An introduction to italian design history

With a history that reads like the heritage of Western Civilisation, you’d be forgiven for thinking that ‘Old Europe’ and Italy’s cultural were one and the same. The Roman period and Middle Ages led to the Renaissance, which ushered in some of the most beautiful and distinctive creations and works of art known to man. Today, Italy enjoys the status of global pacesetter and benchmark in the arenas of style, design and fashion at a rate that exceeds even its most venerated rivals.

However, it hasn’t always been an easy ride, and drawing a link between the modern Italian design we adore today with the art and rich cultural heritage of Italy’s past requires us to understand that even the greatest cultures experience their ups and downs.

grattacielo Pirelli_'Pirellone'_by gio ponti (1958)

Pirelli Skyscraper aka ‘Pirellone’, literally “Big Pirelli”, Milan, Italy. Designed by Gio Ponti in 1958 It is a 32-storey, 124.1 m high, building ordered in 1950 by Alberto Pirelli, the president of the Pirelli, to housing the company headquarters

In the aftermath of the Second World War, a huge segment of Italy’s construction legacy had been destroyed, and thus the impetus was on the nation, still reeling from reparation costs, debt and drain on national resources, to invent a new future for itself. The architects and designers of the time took it upon themselves to renew buildings, public spaces and homes in a technical and functional manner; the surge in innovation spread to other areas, and the 50’s saw new innovations in industrial objects, including kitchens and home appliances, as well as the discovery of a new way of transport: the 500 by Fiat was the affordable car for the family which literally ‘motorised an entire nation’.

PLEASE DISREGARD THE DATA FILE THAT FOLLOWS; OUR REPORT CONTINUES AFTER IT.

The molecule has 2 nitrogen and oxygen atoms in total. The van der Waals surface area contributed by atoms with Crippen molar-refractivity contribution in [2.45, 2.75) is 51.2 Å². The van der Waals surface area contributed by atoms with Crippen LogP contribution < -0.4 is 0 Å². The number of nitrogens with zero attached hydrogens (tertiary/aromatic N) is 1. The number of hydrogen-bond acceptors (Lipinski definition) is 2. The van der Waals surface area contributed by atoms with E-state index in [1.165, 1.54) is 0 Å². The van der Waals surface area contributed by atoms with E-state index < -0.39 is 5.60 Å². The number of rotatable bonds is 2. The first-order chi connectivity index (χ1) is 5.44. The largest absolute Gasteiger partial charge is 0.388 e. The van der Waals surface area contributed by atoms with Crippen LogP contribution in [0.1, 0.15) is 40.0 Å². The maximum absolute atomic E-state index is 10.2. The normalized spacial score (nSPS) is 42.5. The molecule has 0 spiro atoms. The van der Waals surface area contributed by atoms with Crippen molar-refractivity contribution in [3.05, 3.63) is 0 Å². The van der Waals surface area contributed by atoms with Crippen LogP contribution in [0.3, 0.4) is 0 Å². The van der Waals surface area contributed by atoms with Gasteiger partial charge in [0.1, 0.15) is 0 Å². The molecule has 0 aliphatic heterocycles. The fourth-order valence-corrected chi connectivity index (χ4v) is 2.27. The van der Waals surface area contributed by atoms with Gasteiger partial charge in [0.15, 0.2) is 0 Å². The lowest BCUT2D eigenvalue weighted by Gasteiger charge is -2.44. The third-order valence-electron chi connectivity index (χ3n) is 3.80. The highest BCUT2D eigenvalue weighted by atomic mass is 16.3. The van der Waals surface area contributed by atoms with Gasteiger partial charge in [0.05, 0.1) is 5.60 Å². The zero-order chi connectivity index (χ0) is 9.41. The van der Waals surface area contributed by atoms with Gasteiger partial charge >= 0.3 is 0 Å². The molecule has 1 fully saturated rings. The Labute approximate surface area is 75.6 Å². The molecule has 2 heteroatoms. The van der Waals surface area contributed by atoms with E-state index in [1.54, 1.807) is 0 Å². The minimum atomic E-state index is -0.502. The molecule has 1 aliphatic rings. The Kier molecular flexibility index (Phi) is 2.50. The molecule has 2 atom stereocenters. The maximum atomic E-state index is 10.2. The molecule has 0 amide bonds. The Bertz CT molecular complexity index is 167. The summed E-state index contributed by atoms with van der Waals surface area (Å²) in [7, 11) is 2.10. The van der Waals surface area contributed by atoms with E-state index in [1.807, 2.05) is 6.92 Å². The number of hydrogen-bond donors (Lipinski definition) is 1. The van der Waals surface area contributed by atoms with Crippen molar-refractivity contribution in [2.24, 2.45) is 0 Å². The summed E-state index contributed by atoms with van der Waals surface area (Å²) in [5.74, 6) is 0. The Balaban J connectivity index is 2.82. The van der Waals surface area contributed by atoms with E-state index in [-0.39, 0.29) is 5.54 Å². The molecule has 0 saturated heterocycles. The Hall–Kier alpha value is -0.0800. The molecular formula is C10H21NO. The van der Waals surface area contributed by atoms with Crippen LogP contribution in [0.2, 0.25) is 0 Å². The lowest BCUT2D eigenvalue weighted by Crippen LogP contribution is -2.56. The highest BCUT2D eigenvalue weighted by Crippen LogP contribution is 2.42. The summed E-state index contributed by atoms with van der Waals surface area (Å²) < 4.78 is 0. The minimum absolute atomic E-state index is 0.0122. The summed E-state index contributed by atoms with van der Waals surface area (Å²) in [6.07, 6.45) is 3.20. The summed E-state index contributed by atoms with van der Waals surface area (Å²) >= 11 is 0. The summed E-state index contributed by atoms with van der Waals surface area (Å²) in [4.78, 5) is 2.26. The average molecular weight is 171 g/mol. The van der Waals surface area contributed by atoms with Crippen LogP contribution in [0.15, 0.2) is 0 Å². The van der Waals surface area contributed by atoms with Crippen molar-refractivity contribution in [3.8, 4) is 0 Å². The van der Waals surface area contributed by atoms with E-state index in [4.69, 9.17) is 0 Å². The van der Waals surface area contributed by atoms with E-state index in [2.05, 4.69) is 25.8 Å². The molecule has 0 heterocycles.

Fiat_fiat_500_1957_pubblicità

The original Fiat 500 as presented in a commercial picture 500 (1957). It was the car of the ‘Italian economic boom’ after the WWII.

The ‘Dormitio chair’ designed by Gio Ponti in 1950. In The post-war period the mixing of architecture and design was clearly evident.

The ‘Dormitio chair’ designed by Gio Ponti in 1950. In The post-war period the mixing of architecture and design was clearly evident.

Newly ‘hedonist’ Italy realized that modernity also meant comfort, quality and a better standard of living, and advancements in design extended further into the domestic domain to include furniture, lighting and a range of objects for leisure. The 60’s signified a peak in the fervour surrounding the new art form, and the international market became a significant segment of the demand that often outstripped production.

Hotel ‘Parco dei Principi’, Sorrento, Italy. The interiors were designed by Gio Ponti in 1962.

Hotel ‘Parco dei Principi’, Sorrento, Italy. The interiors were designed by Gio Ponti in 1962.

‘Arco lamp’, designed by Achille & Pier Giacomo Castiglioni for Flos (1962).

‘Arco lamp’, designed by Achille & Pier Giacomo Castiglioni for Flos (1962).

‘Il Cubo’ Radio by Marco Zanuso and Richard Sapper for Brionvega (1964).

‘Il Cubo’ Radio by Marco Zanuso and Richard Sapper for Brionvega (1964).

Today, Italy is known for its dominance and excellence in multiple design disciplines, including lighting, architecture, graphics and fashion. With its advanced technical institutions and universities, a new crop of ambitious and wonderfully creative talents enters the workforce each year, providing the nation’s storied design and aesthetic tradition to continue to flourish well into the future.

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